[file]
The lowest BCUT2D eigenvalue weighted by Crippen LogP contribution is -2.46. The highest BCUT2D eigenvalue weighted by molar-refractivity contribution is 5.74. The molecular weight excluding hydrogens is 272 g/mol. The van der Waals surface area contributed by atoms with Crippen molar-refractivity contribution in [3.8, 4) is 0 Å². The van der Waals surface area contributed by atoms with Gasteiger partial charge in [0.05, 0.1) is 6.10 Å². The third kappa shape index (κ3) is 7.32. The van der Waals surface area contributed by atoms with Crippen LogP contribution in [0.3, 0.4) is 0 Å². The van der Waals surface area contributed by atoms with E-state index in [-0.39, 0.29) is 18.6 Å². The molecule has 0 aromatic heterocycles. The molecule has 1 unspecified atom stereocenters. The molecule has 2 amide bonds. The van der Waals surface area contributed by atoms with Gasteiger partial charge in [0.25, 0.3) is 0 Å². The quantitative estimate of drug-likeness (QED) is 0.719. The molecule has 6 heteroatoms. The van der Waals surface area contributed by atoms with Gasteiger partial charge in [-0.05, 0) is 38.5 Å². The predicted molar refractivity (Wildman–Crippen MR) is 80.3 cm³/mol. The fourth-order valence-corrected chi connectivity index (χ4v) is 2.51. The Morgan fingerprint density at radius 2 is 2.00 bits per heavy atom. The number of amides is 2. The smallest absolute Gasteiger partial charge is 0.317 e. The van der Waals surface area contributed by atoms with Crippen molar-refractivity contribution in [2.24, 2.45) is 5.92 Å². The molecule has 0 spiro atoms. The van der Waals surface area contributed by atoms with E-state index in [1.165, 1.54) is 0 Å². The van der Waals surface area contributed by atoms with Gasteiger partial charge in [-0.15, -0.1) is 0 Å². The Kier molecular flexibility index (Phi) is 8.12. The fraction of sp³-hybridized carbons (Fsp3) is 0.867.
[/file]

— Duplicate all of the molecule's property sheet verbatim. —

The lowest BCUT2D eigenvalue weighted by Crippen LogP contribution is -2.46. The highest BCUT2D eigenvalue weighted by molar-refractivity contribution is 5.74. The molecular weight excluding hydrogens is 272 g/mol. The van der Waals surface area contributed by atoms with Crippen molar-refractivity contribution in [3.8, 4) is 0 Å². The van der Waals surface area contributed by atoms with Gasteiger partial charge in [0.05, 0.1) is 6.10 Å². The third kappa shape index (κ3) is 7.32. The van der Waals surface area contributed by atoms with Crippen LogP contribution in [0.3, 0.4) is 0 Å². The van der Waals surface area contributed by atoms with E-state index in [-0.39, 0.29) is 18.6 Å². The molecule has 0 aromatic heterocycles. The molecule has 1 unspecified atom stereocenters. The molecule has 2 amide bonds. The van der Waals surface area contributed by atoms with Gasteiger partial charge in [0.25, 0.3) is 0 Å². The quantitative estimate of drug-likeness (QED) is 0.719. The molecule has 6 heteroatoms. The van der Waals surface area contributed by atoms with Gasteiger partial charge in [-0.05, 0) is 38.5 Å². The predicted molar refractivity (Wildman–Crippen MR) is 80.3 cm³/mol. The fourth-order valence-corrected chi connectivity index (χ4v) is 2.51. The Morgan fingerprint density at radius 2 is 2.00 bits per heavy atom. The number of amides is 2. The smallest absolute Gasteiger partial charge is 0.317 e. The van der Waals surface area contributed by atoms with Crippen molar-refractivity contribution in [2.24, 2.45) is 5.92 Å². The molecule has 0 spiro atoms. The van der Waals surface area contributed by atoms with E-state index in [1.165, 1.54) is 0 Å². The van der Waals surface area contributed by atoms with Gasteiger partial charge in [-0.15, -0.1) is 0 Å². The Kier molecular flexibility index (Phi) is 8.12. The fraction of sp³-hybridized carbons (Fsp3) is 0.867.